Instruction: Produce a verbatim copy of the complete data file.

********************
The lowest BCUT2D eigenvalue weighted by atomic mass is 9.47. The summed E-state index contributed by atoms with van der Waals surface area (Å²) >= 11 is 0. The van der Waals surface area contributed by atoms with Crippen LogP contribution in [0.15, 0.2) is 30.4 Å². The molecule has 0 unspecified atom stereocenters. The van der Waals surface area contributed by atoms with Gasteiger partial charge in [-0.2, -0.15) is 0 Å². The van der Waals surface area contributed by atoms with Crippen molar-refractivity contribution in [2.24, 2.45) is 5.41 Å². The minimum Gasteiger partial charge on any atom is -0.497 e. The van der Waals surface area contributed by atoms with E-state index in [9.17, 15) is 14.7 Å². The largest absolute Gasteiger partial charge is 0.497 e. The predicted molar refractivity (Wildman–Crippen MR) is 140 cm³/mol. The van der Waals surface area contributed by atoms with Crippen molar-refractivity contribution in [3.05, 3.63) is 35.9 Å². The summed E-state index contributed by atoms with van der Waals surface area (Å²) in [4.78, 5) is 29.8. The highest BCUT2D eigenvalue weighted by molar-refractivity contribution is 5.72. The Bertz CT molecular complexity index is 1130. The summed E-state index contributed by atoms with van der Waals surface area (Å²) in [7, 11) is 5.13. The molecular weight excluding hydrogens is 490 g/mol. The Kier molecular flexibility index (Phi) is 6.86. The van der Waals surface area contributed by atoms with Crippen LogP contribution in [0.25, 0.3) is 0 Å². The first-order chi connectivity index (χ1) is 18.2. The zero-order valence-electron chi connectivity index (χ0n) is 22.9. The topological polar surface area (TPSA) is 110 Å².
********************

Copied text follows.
The lowest BCUT2D eigenvalue weighted by atomic mass is 9.47. The summed E-state index contributed by atoms with van der Waals surface area (Å²) >= 11 is 0. The van der Waals surface area contributed by atoms with Crippen LogP contribution in [0.15, 0.2) is 30.4 Å². The molecule has 0 unspecified atom stereocenters. The van der Waals surface area contributed by atoms with Gasteiger partial charge in [-0.2, -0.15) is 0 Å². The van der Waals surface area contributed by atoms with Crippen molar-refractivity contribution in [2.24, 2.45) is 5.41 Å². The minimum Gasteiger partial charge on any atom is -0.497 e. The van der Waals surface area contributed by atoms with E-state index in [9.17, 15) is 14.7 Å². The largest absolute Gasteiger partial charge is 0.497 e. The predicted molar refractivity (Wildman–Crippen MR) is 140 cm³/mol. The van der Waals surface area contributed by atoms with Crippen molar-refractivity contribution in [3.05, 3.63) is 35.9 Å². The summed E-state index contributed by atoms with van der Waals surface area (Å²) in [4.78, 5) is 29.8. The highest BCUT2D eigenvalue weighted by molar-refractivity contribution is 5.72. The Bertz CT molecular complexity index is 1130. The summed E-state index contributed by atoms with van der Waals surface area (Å²) in [7, 11) is 5.13. The molecular weight excluding hydrogens is 490 g/mol. The Kier molecular flexibility index (Phi) is 6.86. The van der Waals surface area contributed by atoms with Crippen LogP contribution in [0.25, 0.3) is 0 Å². The first-order chi connectivity index (χ1) is 18.2. The zero-order valence-electron chi connectivity index (χ0n) is 22.9. The topological polar surface area (TPSA) is 110 Å².